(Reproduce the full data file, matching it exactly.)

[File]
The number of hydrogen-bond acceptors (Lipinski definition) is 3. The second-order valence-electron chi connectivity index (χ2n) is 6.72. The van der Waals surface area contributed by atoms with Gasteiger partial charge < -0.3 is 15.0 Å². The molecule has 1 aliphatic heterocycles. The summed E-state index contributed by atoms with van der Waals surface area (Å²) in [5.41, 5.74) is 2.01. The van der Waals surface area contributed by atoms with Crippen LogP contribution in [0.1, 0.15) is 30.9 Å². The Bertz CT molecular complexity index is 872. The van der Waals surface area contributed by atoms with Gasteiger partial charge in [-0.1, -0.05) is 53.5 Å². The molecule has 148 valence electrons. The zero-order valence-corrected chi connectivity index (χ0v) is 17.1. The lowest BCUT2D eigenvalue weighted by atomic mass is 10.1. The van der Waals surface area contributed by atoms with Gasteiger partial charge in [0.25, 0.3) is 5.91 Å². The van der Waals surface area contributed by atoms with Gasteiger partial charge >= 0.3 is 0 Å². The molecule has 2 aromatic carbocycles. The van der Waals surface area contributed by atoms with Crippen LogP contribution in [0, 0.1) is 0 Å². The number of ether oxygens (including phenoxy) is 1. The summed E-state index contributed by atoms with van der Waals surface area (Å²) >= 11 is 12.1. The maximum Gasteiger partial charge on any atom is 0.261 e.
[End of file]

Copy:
The number of hydrogen-bond acceptors (Lipinski definition) is 3. The second-order valence-electron chi connectivity index (χ2n) is 6.72. The van der Waals surface area contributed by atoms with Gasteiger partial charge < -0.3 is 15.0 Å². The molecule has 1 aliphatic heterocycles. The summed E-state index contributed by atoms with van der Waals surface area (Å²) in [5.41, 5.74) is 2.01. The van der Waals surface area contributed by atoms with Crippen LogP contribution in [0.1, 0.15) is 30.9 Å². The Bertz CT molecular complexity index is 872. The van der Waals surface area contributed by atoms with Gasteiger partial charge in [-0.1, -0.05) is 53.5 Å². The molecule has 148 valence electrons. The zero-order valence-corrected chi connectivity index (χ0v) is 17.1. The lowest BCUT2D eigenvalue weighted by atomic mass is 10.1. The van der Waals surface area contributed by atoms with Gasteiger partial charge in [0.25, 0.3) is 5.91 Å². The van der Waals surface area contributed by atoms with Gasteiger partial charge >= 0.3 is 0 Å². The molecule has 2 aromatic carbocycles. The van der Waals surface area contributed by atoms with Crippen LogP contribution in [0, 0.1) is 0 Å². The number of ether oxygens (including phenoxy) is 1. The summed E-state index contributed by atoms with van der Waals surface area (Å²) >= 11 is 12.1. The maximum Gasteiger partial charge on any atom is 0.261 e.